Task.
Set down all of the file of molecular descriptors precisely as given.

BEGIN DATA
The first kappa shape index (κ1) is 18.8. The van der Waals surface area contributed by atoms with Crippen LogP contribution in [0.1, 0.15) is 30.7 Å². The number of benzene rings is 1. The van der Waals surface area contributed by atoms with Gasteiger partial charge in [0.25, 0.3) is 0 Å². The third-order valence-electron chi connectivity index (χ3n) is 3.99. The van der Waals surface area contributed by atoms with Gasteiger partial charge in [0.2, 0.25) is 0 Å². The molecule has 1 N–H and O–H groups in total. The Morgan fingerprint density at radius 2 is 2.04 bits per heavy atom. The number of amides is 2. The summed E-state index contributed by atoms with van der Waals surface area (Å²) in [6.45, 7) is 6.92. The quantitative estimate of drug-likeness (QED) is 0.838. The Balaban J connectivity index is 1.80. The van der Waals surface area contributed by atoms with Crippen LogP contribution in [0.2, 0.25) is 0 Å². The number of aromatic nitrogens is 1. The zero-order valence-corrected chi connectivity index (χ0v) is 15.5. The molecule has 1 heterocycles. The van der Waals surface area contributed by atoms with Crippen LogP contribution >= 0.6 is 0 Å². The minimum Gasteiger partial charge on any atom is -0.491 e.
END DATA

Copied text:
The first kappa shape index (κ1) is 18.8. The van der Waals surface area contributed by atoms with Crippen LogP contribution in [0.1, 0.15) is 30.7 Å². The number of benzene rings is 1. The van der Waals surface area contributed by atoms with Gasteiger partial charge in [0.25, 0.3) is 0 Å². The third-order valence-electron chi connectivity index (χ3n) is 3.99. The van der Waals surface area contributed by atoms with Gasteiger partial charge in [0.2, 0.25) is 0 Å². The molecule has 1 N–H and O–H groups in total. The Morgan fingerprint density at radius 2 is 2.04 bits per heavy atom. The number of amides is 2. The summed E-state index contributed by atoms with van der Waals surface area (Å²) in [6.45, 7) is 6.92. The quantitative estimate of drug-likeness (QED) is 0.838. The Balaban J connectivity index is 1.80. The van der Waals surface area contributed by atoms with Crippen LogP contribution in [0.2, 0.25) is 0 Å². The number of aromatic nitrogens is 1. The zero-order valence-corrected chi connectivity index (χ0v) is 15.5. The molecule has 1 heterocycles. The van der Waals surface area contributed by atoms with Crippen LogP contribution >= 0.6 is 0 Å². The minimum Gasteiger partial charge on any atom is -0.491 e.